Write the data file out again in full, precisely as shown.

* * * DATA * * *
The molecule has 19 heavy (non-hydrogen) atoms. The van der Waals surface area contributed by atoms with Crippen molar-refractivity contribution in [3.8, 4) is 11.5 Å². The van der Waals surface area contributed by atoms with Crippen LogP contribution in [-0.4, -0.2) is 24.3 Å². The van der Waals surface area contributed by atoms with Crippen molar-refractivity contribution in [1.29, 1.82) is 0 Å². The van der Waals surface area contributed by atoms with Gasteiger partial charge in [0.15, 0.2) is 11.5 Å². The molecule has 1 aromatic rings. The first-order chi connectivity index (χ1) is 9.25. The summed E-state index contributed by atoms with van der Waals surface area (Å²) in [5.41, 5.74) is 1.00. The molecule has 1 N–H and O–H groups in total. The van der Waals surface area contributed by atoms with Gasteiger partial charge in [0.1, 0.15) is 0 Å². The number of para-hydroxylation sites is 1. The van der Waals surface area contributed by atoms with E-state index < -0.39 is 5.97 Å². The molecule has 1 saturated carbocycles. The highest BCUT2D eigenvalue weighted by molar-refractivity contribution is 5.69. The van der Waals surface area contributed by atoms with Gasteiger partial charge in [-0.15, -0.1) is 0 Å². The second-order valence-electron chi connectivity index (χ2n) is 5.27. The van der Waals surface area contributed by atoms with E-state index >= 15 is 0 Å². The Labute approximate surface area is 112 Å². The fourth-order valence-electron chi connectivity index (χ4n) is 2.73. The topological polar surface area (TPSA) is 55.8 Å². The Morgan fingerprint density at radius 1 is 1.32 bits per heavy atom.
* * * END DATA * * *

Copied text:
The molecule has 19 heavy (non-hydrogen) atoms. The van der Waals surface area contributed by atoms with Crippen molar-refractivity contribution in [3.8, 4) is 11.5 Å². The van der Waals surface area contributed by atoms with Crippen LogP contribution in [-0.4, -0.2) is 24.3 Å². The van der Waals surface area contributed by atoms with Crippen molar-refractivity contribution in [1.29, 1.82) is 0 Å². The van der Waals surface area contributed by atoms with Gasteiger partial charge in [0.15, 0.2) is 11.5 Å². The molecule has 1 aromatic rings. The first-order chi connectivity index (χ1) is 9.25. The summed E-state index contributed by atoms with van der Waals surface area (Å²) in [5.41, 5.74) is 1.00. The molecule has 1 N–H and O–H groups in total. The van der Waals surface area contributed by atoms with Gasteiger partial charge in [0.1, 0.15) is 0 Å². The number of para-hydroxylation sites is 1. The van der Waals surface area contributed by atoms with E-state index < -0.39 is 5.97 Å². The molecule has 1 saturated carbocycles. The highest BCUT2D eigenvalue weighted by molar-refractivity contribution is 5.69. The van der Waals surface area contributed by atoms with Gasteiger partial charge in [-0.15, -0.1) is 0 Å². The second-order valence-electron chi connectivity index (χ2n) is 5.27. The van der Waals surface area contributed by atoms with E-state index >= 15 is 0 Å². The Labute approximate surface area is 112 Å². The fourth-order valence-electron chi connectivity index (χ4n) is 2.73. The topological polar surface area (TPSA) is 55.8 Å². The Morgan fingerprint density at radius 1 is 1.32 bits per heavy atom.